Good on you Hamilton.

    1. ** engineering

      1. I doubt Lewis would happily test parts and let George beat him over a season.

        1. Hamilton is thinking of the long term. He knows the car isn’t going to fix itself without his commitment. For Mercedes to regain their place at the front it will take sacrefices. Hamilton’s competition with the newest member of that team is the least of his worries, however it may seem.

          https://www.express.co.uk/sport/f1-autosport/1615563/Lewis-Hamilton-sacrifice-theory-George-Russell-Mercedes-F1-news

    2. Hamilton fans go to the greatest lengths to explain why George is just faster…

    3. Otherwise known as “Hamilton is getting the new parts over Russell…” If they’d worked and he was faster than George, he’d have the advantage. As it is, they didn’t work so they’re reverting to the existing parts.

      As the most experienced guy in the team, it makes sense he gets to evaluate the new parts – he’s helped them develop the car before to a dominant level so why have Russell do it?

    4. Already said my piece on Mercedes present strategy. Times between drivers aren’t relevant fixing the car is the top priority.

    5. Ham is actually working with his engineering team aggressively to find a way to close the gap upfront quicker.
      Time is not on his side for an 8th.
      Unfortunately most of the trials become errors.
      GR is adopting a measured approach.

  3. It’s awful to even watch the onboards of porpoising cars. (not only Mercedes) It very much looks like a health hazard and someting should be done with this issue by the FIA. Looking at drivers heads moving is not appealing at all. I am currently in the state of “I would not drive these cars even if was offered to”.

    They should set up some kind of vertical measurement. For example maximum cummulated vertical head movement, and maximum difference of highest and lowest point during a normal lap. (by normal lap I mean no driver error, no vibration due to tyres) In-season technical rule changes are commonplace and this is for the health of drivers.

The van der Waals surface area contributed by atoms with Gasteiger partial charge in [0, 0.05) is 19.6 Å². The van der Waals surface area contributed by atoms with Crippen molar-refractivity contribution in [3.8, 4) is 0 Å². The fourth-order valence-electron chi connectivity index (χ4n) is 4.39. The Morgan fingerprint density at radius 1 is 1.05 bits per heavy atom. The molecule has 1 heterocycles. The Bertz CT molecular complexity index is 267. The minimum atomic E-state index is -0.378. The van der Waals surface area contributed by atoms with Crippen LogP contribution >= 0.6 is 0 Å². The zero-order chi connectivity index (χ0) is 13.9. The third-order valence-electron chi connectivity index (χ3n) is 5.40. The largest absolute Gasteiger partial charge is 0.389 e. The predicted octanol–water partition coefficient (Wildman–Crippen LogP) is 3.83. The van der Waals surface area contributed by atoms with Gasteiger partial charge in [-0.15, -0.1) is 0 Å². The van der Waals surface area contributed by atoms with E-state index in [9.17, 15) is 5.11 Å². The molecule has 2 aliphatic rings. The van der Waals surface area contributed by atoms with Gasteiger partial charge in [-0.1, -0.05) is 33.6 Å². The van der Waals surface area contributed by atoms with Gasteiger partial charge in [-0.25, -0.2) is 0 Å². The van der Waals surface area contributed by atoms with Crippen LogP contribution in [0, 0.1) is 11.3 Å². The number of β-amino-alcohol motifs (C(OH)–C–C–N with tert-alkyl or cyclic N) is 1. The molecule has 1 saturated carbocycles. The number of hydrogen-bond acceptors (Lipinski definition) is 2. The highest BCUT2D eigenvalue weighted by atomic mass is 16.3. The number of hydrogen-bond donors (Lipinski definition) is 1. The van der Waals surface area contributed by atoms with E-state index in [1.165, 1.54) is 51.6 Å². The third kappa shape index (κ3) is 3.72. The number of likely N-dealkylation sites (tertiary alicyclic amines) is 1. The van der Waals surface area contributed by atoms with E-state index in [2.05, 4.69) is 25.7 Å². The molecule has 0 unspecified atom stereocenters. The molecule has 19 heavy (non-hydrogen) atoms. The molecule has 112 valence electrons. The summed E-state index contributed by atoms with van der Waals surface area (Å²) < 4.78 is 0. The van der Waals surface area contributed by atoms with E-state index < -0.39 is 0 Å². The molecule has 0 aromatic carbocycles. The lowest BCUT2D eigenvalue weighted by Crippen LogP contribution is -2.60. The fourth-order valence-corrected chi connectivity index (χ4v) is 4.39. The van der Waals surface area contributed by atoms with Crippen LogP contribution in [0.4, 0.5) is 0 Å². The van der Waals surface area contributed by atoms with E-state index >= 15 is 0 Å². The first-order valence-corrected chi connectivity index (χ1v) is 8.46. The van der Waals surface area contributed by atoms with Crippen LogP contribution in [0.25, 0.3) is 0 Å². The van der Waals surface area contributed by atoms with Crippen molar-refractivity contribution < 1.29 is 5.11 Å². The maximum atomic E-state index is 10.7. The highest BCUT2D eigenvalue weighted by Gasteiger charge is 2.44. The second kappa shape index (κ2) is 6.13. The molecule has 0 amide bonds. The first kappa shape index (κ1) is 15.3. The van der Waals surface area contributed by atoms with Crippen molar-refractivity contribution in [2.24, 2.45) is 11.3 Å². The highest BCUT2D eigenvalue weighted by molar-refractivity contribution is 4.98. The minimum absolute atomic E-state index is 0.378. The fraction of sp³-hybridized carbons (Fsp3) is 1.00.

1. Scarbs had a video showing it was over 1g in vertical acceleration. And consider the frequency too. I can’t imagine the beating your body takes even after one lap of that.

    2. Spot on, @f1mre.

      All the silly bouncing is a great testament to Brawn/Liberty’s determination, in cooperation with the FIA, to bring the sport into disrepute.

      My non-F1-fans friends asked me recently why the pinnacle of motorsport appears to be running on square tyres. I tried to explain the technical issues, but couldn’t understand the FIA’s illogical embrace of unintended consequences as a design goal.

    3. Experts need to confirm there’s no lasting damage to spine or cns

  4. Teams need to sort this out quickly. Bouncing onboards look already worrying and even already gives me anxiety.

    1. Look how long it took to report concussion as a health hazard in certain sports

  5. Have to agree f1 teams fia f1 need to sort porpoising out. Its the pinnacle of motor bouncing.

  6. Mark in Florida
    11th June 2022, 14:34

    Wow, I really thought that Mercs would be on top of this by now. They’re not my team but I would still love to see a three way fight at the front with each team taking points from each other. This zero sidepod design may be an engineering white elephant, theoretically looks great with no way to make a practical application. Lewis just seems kind of beat down to me. He’s won everything and the car is not worth the extra effort. Vettel did the same thing after he won his last title as well. His performance dropped down the well and Ricciardo showed up and Vettel never recovered his form. I think Lewis can do it he just has to find some faith in the car.